Obama in Malaysia: A Strategic Partnership?


by Joshua Kurlantzick via Council on Foreign Relations
April 8, 2014

During his upcoming late April trip to Asia, President Obama will visit two nations in Southeast Asia, Malaysia and the Philippines, in addition to stops in Northeast Asia. The White House already has been briefing reporters on the overall messaging of the trip, and the specific themes the president plans to hit in Malaysia and the Philippines. In Malaysia, it appears from several news reports and from speaking with several administration officials, President Obama will add to the Malaysian government’s self-promotion that Kuala Lumpur is a successful and democratic nation, an example of other Muslim-majority countries, and a force for moderation in the world. The president apparently plans to hit these themes despite the regional anger at Malaysia’s handling of the Malaysia Airlines vanished plane, which exposed to the world many of the problems with Malaysia’s governance.

No matter, say some Southeast Asia experts. Some of Obama’s advisors, and many Southeast Asia experts, are urging the president to use the trip to cement a strategic partnership with Malaysia and establishing a roadmap for the kind of higher-level strategic cooperation that the United States already enjoys with Singapore and Thailand, among other countries in the region.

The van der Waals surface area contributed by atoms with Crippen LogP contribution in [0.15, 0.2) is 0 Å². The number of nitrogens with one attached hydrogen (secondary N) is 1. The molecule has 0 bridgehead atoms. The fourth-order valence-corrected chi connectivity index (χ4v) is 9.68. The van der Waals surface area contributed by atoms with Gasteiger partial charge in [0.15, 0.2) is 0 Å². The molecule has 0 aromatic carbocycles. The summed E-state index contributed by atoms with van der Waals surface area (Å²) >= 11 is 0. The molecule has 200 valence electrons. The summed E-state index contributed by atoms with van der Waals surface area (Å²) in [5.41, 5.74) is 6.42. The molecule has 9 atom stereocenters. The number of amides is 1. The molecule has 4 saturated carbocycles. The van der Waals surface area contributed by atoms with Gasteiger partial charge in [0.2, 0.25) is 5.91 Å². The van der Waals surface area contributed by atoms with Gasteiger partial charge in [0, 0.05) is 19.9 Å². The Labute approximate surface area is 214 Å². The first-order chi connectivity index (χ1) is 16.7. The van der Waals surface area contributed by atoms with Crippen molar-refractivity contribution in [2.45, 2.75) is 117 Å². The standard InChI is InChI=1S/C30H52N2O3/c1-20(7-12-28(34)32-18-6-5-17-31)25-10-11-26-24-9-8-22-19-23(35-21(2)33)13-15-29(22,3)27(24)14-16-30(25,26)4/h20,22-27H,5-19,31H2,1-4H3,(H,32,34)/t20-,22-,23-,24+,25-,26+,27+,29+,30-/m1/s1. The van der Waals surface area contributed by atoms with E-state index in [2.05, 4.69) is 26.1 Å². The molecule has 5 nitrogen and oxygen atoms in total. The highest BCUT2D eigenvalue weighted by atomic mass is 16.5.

This approach to the Malaysia visit would mean downplaying – or simply not even discussing – serious regression in Malaysia’s domestic politics, including the recent sentencing of opposition leader Anwar Ibrahim to five years in jail for sodomy, the highly flawed 2013 national elections that barely kept Prime Minister Najib tun Razak in office, and the increasingly shrill, anti-Chinese and anti-Indian rhetoric and legislation of the Najib government, hardly the kind of sentiments a supposed leader of political moderation should be espousing. According to this logic, if President Obama were to bring up such unpleasant issues as the Malaysian government’s crackdown on opponents over the past year or its unwillingness to reform pro-Malay policies that have entrenched a culture of graft and self-dealing at many Malaysian companies, that would sink the visit.